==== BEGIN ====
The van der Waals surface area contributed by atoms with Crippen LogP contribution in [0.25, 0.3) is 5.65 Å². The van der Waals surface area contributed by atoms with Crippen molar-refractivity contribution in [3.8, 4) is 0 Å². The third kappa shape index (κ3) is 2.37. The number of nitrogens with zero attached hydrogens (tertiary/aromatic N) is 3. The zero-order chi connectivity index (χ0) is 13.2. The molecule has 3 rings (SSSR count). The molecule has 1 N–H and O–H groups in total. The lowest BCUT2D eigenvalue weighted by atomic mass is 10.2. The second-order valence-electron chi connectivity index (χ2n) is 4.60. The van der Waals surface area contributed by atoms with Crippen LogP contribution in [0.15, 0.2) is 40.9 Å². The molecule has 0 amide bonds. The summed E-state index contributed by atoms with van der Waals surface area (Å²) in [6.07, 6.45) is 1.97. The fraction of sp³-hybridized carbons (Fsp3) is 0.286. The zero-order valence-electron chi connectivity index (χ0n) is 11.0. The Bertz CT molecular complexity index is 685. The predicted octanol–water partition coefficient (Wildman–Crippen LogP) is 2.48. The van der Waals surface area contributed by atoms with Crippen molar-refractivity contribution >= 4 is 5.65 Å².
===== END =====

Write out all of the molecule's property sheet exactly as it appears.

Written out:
The van der Waals surface area contributed by atoms with Crippen LogP contribution in [0.25, 0.3) is 5.65 Å². The van der Waals surface area contributed by atoms with Crippen molar-refractivity contribution in [3.8, 4) is 0 Å². The third kappa shape index (κ3) is 2.37. The number of nitrogens with zero attached hydrogens (tertiary/aromatic N) is 3. The zero-order chi connectivity index (χ0) is 13.2. The molecule has 3 rings (SSSR count). The molecule has 1 N–H and O–H groups in total. The lowest BCUT2D eigenvalue weighted by atomic mass is 10.2. The second-order valence-electron chi connectivity index (χ2n) is 4.60. The van der Waals surface area contributed by atoms with Crippen LogP contribution in [0.15, 0.2) is 40.9 Å². The molecule has 0 amide bonds. The summed E-state index contributed by atoms with van der Waals surface area (Å²) in [6.07, 6.45) is 1.97. The fraction of sp³-hybridized carbons (Fsp3) is 0.286. The zero-order valence-electron chi connectivity index (χ0n) is 11.0. The Bertz CT molecular complexity index is 685. The predicted octanol–water partition coefficient (Wildman–Crippen LogP) is 2.48. The van der Waals surface area contributed by atoms with Crippen molar-refractivity contribution >= 4 is 5.65 Å².